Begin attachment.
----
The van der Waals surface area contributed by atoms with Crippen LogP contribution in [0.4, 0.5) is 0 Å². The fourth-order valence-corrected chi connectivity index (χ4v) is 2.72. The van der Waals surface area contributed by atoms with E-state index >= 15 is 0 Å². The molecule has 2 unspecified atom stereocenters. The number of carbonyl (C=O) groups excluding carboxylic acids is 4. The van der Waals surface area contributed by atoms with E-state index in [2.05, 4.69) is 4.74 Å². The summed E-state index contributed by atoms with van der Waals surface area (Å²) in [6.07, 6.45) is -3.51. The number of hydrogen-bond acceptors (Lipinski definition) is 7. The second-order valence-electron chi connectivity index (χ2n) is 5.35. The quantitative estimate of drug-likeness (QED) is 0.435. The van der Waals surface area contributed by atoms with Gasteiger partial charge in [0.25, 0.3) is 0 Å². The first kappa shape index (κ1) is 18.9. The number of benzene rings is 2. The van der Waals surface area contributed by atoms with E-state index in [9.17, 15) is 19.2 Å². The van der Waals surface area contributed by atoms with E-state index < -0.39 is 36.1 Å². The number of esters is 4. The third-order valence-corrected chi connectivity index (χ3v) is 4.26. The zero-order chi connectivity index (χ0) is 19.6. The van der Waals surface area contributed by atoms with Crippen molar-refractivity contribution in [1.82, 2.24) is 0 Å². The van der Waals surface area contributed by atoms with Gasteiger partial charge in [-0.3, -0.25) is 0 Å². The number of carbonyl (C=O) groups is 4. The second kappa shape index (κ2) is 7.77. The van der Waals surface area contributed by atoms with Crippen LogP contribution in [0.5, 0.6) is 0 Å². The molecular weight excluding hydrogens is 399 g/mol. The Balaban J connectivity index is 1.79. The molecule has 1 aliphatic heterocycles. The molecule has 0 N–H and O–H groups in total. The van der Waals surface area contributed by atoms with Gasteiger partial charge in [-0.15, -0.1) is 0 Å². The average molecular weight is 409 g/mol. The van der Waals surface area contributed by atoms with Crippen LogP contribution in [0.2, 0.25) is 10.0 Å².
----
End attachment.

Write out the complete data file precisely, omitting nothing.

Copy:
The van der Waals surface area contributed by atoms with Crippen LogP contribution in [0.4, 0.5) is 0 Å². The fourth-order valence-corrected chi connectivity index (χ4v) is 2.72. The van der Waals surface area contributed by atoms with E-state index >= 15 is 0 Å². The molecule has 2 unspecified atom stereocenters. The number of carbonyl (C=O) groups excluding carboxylic acids is 4. The van der Waals surface area contributed by atoms with E-state index in [2.05, 4.69) is 4.74 Å². The summed E-state index contributed by atoms with van der Waals surface area (Å²) in [6.07, 6.45) is -3.51. The number of hydrogen-bond acceptors (Lipinski definition) is 7. The second-order valence-electron chi connectivity index (χ2n) is 5.35. The quantitative estimate of drug-likeness (QED) is 0.435. The van der Waals surface area contributed by atoms with Gasteiger partial charge in [0.25, 0.3) is 0 Å². The first kappa shape index (κ1) is 18.9. The number of benzene rings is 2. The van der Waals surface area contributed by atoms with E-state index in [9.17, 15) is 19.2 Å². The van der Waals surface area contributed by atoms with E-state index < -0.39 is 36.1 Å². The number of esters is 4. The third-order valence-corrected chi connectivity index (χ3v) is 4.26. The zero-order chi connectivity index (χ0) is 19.6. The van der Waals surface area contributed by atoms with Crippen molar-refractivity contribution in [1.82, 2.24) is 0 Å². The van der Waals surface area contributed by atoms with Gasteiger partial charge in [-0.3, -0.25) is 0 Å². The number of carbonyl (C=O) groups is 4. The second kappa shape index (κ2) is 7.77. The van der Waals surface area contributed by atoms with Crippen LogP contribution in [0.5, 0.6) is 0 Å². The molecular weight excluding hydrogens is 399 g/mol. The Balaban J connectivity index is 1.79. The molecule has 1 aliphatic heterocycles. The molecule has 0 N–H and O–H groups in total. The van der Waals surface area contributed by atoms with Gasteiger partial charge in [-0.15, -0.1) is 0 Å². The average molecular weight is 409 g/mol. The van der Waals surface area contributed by atoms with Crippen LogP contribution in [0.2, 0.25) is 10.0 Å².